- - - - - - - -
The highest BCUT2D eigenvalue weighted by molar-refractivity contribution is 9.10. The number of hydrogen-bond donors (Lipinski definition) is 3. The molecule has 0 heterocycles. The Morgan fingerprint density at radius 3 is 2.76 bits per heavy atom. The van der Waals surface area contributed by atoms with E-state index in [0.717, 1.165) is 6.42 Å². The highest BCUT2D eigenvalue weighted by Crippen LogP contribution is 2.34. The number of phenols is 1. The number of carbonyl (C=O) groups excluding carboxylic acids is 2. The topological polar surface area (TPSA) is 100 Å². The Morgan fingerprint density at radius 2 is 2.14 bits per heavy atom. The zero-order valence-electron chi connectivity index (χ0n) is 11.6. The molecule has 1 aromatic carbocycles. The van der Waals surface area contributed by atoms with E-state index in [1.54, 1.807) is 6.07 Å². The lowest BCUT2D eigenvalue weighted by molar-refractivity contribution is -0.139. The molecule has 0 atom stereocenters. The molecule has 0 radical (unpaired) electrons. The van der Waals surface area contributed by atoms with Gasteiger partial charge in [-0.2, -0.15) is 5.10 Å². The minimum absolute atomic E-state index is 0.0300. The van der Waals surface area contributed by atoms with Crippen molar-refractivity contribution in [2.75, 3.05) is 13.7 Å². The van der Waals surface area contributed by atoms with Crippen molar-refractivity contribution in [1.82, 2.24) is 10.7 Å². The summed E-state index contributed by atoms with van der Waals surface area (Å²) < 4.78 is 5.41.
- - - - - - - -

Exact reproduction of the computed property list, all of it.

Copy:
The highest BCUT2D eigenvalue weighted by molar-refractivity contribution is 9.10. The number of hydrogen-bond donors (Lipinski definition) is 3. The molecule has 0 heterocycles. The Morgan fingerprint density at radius 3 is 2.76 bits per heavy atom. The van der Waals surface area contributed by atoms with E-state index in [0.717, 1.165) is 6.42 Å². The highest BCUT2D eigenvalue weighted by Crippen LogP contribution is 2.34. The number of phenols is 1. The number of carbonyl (C=O) groups excluding carboxylic acids is 2. The topological polar surface area (TPSA) is 100 Å². The Morgan fingerprint density at radius 2 is 2.14 bits per heavy atom. The zero-order valence-electron chi connectivity index (χ0n) is 11.6. The molecule has 1 aromatic carbocycles. The van der Waals surface area contributed by atoms with E-state index in [1.54, 1.807) is 6.07 Å². The lowest BCUT2D eigenvalue weighted by molar-refractivity contribution is -0.139. The molecule has 0 atom stereocenters. The molecule has 0 radical (unpaired) electrons. The van der Waals surface area contributed by atoms with Gasteiger partial charge in [-0.2, -0.15) is 5.10 Å². The minimum absolute atomic E-state index is 0.0300. The van der Waals surface area contributed by atoms with Crippen molar-refractivity contribution in [2.75, 3.05) is 13.7 Å². The van der Waals surface area contributed by atoms with Crippen molar-refractivity contribution in [1.82, 2.24) is 10.7 Å². The summed E-state index contributed by atoms with van der Waals surface area (Å²) < 4.78 is 5.41.